A neighboring state just to the north of Texas (I won’t say which one, but that’s OK) has some prime noodling waters.  At least according to my cousin.  My cousin was a noodler.  I don’t know why my cousin was a noodler, but he was a noodler.  He wasn’t raised that way.   I guess he just fell in with the wrong crowd.  Vern lived for just two things (three if one includes beer) and those were bull riding and noodling.  By far the bull riding was higher on the intelligence scale.
 
I didn’t see Vern very often due to the fact he was usually in some hospital somewhere recovering from bull riding or noodling, but we came across each other from time to time at my grandparent’s lake property.  On one occasion I was telling him about my hunt for a giant catfish at Possum Kingdom Lake west of Fort Worth.  He responded with stories of catching catfish by hand.  I knew he had been doing this for a few years, but this was something we in the family just didn’t talk about.  However, it was now in the open.  Vern came out from under the cut bank and was actually admitting he was a noodler.
 
My sense of adventure prevented me from just walking away from this nonsense, and by the evening I was thinking I might give it a try.  “Might” is the key word here.  I didn’t say I “Would” give it a try.  At the very least I wanted to see for myself how it was done.  Vern said he would pick me up in a couple of weeks and we would drive to his favorite noodling hole about a hundred miles to the north.  I felt a small panic attack start in my toes and work itself upward to my head.  The only thing I thought could be worse than noodling was riding somewhere with Vern.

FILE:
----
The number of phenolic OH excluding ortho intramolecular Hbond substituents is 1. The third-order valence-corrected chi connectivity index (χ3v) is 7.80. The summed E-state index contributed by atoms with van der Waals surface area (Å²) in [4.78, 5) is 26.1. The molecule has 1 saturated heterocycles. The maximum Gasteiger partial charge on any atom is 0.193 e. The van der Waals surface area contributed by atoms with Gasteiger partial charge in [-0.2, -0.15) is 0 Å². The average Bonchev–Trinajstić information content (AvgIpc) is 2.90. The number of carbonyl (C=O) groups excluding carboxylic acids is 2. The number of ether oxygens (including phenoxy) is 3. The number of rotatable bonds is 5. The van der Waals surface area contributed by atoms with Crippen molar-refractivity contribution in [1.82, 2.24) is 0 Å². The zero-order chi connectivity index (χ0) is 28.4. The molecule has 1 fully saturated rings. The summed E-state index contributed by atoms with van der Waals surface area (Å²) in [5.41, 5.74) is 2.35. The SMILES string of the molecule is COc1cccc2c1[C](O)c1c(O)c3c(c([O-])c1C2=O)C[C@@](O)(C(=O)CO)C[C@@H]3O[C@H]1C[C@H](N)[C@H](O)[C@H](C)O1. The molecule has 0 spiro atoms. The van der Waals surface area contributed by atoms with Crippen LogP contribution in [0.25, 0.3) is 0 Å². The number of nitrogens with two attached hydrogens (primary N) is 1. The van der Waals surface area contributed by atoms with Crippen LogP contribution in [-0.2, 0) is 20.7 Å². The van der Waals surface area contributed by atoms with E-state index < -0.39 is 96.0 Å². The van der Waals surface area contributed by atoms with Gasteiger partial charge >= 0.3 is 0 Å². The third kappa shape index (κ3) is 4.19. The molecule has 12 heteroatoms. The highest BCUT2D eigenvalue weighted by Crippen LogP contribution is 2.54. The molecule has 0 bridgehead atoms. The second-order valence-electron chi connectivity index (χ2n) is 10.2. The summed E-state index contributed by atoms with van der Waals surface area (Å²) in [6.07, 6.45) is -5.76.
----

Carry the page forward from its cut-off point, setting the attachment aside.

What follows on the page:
I arranged to have a business meeting in Oklahoma City so I could meet up with Vern at the chosen lake and not have to ride anywhere with him.  This was a wise idea.  Trust me.  The lake was a number of miles away from my business meeting, but it was a lifetime of driving closer than had I ridden there from Texas with Vern at the wheel.  We met up at the appointed place.  I showed up about two hours late thinking Vern would just be arriving about that time, but I was still almost three hours early, so I used the time to watch some noodlers in action.  Oh, boy.
 
The first man was a loner.  He parked his truck a short distance from my car and started taking off his clothes.  He put on some shorts (thank God) and a pair of old tennis shoes, grabbed a coil of rope, and walked down the slope to the water’s edge.  He stepped into the water and began walking along the edge of the bank to an area of overhang.